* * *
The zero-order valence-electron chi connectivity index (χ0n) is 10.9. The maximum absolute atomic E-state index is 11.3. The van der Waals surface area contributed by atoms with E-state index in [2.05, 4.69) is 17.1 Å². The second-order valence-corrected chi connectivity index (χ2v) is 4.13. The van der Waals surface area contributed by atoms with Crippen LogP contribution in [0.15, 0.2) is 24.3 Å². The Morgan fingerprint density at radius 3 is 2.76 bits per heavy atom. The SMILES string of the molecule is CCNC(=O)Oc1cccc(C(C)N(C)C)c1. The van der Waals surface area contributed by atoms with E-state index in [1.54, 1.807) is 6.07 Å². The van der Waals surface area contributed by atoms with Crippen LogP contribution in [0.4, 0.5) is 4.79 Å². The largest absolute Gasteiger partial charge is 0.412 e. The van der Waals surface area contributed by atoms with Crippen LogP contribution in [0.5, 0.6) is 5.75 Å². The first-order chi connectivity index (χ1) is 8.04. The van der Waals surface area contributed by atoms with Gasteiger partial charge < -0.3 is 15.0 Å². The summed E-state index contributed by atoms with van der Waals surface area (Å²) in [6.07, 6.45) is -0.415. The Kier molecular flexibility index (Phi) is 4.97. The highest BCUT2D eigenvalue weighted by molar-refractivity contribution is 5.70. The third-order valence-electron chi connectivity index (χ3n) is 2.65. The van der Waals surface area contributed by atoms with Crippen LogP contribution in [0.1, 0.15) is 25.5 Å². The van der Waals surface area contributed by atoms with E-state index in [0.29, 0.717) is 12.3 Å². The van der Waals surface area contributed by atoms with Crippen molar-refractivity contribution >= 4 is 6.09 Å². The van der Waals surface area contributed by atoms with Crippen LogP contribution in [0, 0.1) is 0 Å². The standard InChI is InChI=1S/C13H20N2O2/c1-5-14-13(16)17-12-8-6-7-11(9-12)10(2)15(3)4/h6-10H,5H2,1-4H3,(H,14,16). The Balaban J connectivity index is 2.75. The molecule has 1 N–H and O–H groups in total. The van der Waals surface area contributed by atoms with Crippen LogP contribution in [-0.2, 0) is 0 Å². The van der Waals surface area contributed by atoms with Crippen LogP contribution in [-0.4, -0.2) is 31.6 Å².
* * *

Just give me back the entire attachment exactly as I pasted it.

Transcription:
The zero-order valence-electron chi connectivity index (χ0n) is 10.9. The maximum absolute atomic E-state index is 11.3. The van der Waals surface area contributed by atoms with E-state index in [2.05, 4.69) is 17.1 Å². The second-order valence-corrected chi connectivity index (χ2v) is 4.13. The van der Waals surface area contributed by atoms with Crippen LogP contribution in [0.15, 0.2) is 24.3 Å². The Morgan fingerprint density at radius 3 is 2.76 bits per heavy atom. The SMILES string of the molecule is CCNC(=O)Oc1cccc(C(C)N(C)C)c1. The van der Waals surface area contributed by atoms with E-state index in [1.54, 1.807) is 6.07 Å². The van der Waals surface area contributed by atoms with Crippen LogP contribution in [0.4, 0.5) is 4.79 Å². The largest absolute Gasteiger partial charge is 0.412 e. The van der Waals surface area contributed by atoms with Crippen LogP contribution in [0.5, 0.6) is 5.75 Å². The first-order chi connectivity index (χ1) is 8.04. The van der Waals surface area contributed by atoms with Gasteiger partial charge < -0.3 is 15.0 Å². The summed E-state index contributed by atoms with van der Waals surface area (Å²) in [6.07, 6.45) is -0.415. The Kier molecular flexibility index (Phi) is 4.97. The highest BCUT2D eigenvalue weighted by molar-refractivity contribution is 5.70. The third-order valence-electron chi connectivity index (χ3n) is 2.65. The van der Waals surface area contributed by atoms with Crippen LogP contribution in [0.1, 0.15) is 25.5 Å². The van der Waals surface area contributed by atoms with E-state index in [0.29, 0.717) is 12.3 Å². The van der Waals surface area contributed by atoms with Crippen molar-refractivity contribution >= 4 is 6.09 Å². The van der Waals surface area contributed by atoms with Crippen LogP contribution in [0, 0.1) is 0 Å². The standard InChI is InChI=1S/C13H20N2O2/c1-5-14-13(16)17-12-8-6-7-11(9-12)10(2)15(3)4/h6-10H,5H2,1-4H3,(H,14,16). The Balaban J connectivity index is 2.75. The molecule has 1 N–H and O–H groups in total. The van der Waals surface area contributed by atoms with Crippen LogP contribution in [-0.2, 0) is 0 Å². The van der Waals surface area contributed by atoms with Crippen LogP contribution in [-0.4, -0.2) is 31.6 Å².